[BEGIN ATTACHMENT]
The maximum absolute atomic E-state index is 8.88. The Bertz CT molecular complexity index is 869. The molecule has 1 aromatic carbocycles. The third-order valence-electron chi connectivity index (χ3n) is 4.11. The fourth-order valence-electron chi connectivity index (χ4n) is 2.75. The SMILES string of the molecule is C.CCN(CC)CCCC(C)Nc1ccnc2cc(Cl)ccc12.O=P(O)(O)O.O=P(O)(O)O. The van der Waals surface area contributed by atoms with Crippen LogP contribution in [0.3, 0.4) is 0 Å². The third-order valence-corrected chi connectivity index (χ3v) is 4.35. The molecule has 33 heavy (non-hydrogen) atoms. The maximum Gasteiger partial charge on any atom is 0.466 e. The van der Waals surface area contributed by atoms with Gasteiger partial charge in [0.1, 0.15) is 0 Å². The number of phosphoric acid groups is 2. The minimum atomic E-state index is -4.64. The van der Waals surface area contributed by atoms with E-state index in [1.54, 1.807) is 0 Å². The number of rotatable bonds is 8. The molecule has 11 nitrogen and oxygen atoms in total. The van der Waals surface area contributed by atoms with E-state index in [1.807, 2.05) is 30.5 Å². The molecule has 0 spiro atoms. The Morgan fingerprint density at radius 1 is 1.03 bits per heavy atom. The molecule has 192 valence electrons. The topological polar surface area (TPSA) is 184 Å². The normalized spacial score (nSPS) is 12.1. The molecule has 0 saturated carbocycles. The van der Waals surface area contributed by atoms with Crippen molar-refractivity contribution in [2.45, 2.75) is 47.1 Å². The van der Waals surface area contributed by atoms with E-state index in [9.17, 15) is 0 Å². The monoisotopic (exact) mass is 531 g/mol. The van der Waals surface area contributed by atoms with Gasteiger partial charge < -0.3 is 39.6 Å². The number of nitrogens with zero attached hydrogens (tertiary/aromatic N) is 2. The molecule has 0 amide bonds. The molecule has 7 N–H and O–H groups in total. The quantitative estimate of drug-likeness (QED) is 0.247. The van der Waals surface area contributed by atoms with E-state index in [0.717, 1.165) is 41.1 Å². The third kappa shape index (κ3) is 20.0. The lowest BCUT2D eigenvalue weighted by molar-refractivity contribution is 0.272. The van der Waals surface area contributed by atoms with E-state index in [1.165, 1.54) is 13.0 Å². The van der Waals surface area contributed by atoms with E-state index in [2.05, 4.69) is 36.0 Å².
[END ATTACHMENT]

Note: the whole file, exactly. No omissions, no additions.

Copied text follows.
The maximum absolute atomic E-state index is 8.88. The Bertz CT molecular complexity index is 869. The molecule has 1 aromatic carbocycles. The third-order valence-electron chi connectivity index (χ3n) is 4.11. The fourth-order valence-electron chi connectivity index (χ4n) is 2.75. The SMILES string of the molecule is C.CCN(CC)CCCC(C)Nc1ccnc2cc(Cl)ccc12.O=P(O)(O)O.O=P(O)(O)O. The van der Waals surface area contributed by atoms with Crippen LogP contribution in [0.3, 0.4) is 0 Å². The third-order valence-corrected chi connectivity index (χ3v) is 4.35. The molecule has 33 heavy (non-hydrogen) atoms. The maximum Gasteiger partial charge on any atom is 0.466 e. The van der Waals surface area contributed by atoms with Gasteiger partial charge in [0.1, 0.15) is 0 Å². The number of phosphoric acid groups is 2. The minimum atomic E-state index is -4.64. The van der Waals surface area contributed by atoms with E-state index in [1.54, 1.807) is 0 Å². The number of rotatable bonds is 8. The molecule has 11 nitrogen and oxygen atoms in total. The van der Waals surface area contributed by atoms with E-state index in [1.807, 2.05) is 30.5 Å². The molecule has 0 spiro atoms. The Morgan fingerprint density at radius 1 is 1.03 bits per heavy atom. The molecule has 192 valence electrons. The topological polar surface area (TPSA) is 184 Å². The normalized spacial score (nSPS) is 12.1. The molecule has 0 saturated carbocycles. The van der Waals surface area contributed by atoms with Crippen molar-refractivity contribution in [2.45, 2.75) is 47.1 Å². The van der Waals surface area contributed by atoms with E-state index in [9.17, 15) is 0 Å². The monoisotopic (exact) mass is 531 g/mol. The van der Waals surface area contributed by atoms with Gasteiger partial charge < -0.3 is 39.6 Å². The number of nitrogens with zero attached hydrogens (tertiary/aromatic N) is 2. The molecule has 0 amide bonds. The molecule has 7 N–H and O–H groups in total. The quantitative estimate of drug-likeness (QED) is 0.247. The van der Waals surface area contributed by atoms with E-state index in [0.717, 1.165) is 41.1 Å². The third kappa shape index (κ3) is 20.0. The lowest BCUT2D eigenvalue weighted by molar-refractivity contribution is 0.272. The van der Waals surface area contributed by atoms with E-state index in [1.165, 1.54) is 13.0 Å². The van der Waals surface area contributed by atoms with E-state index in [2.05, 4.69) is 36.0 Å².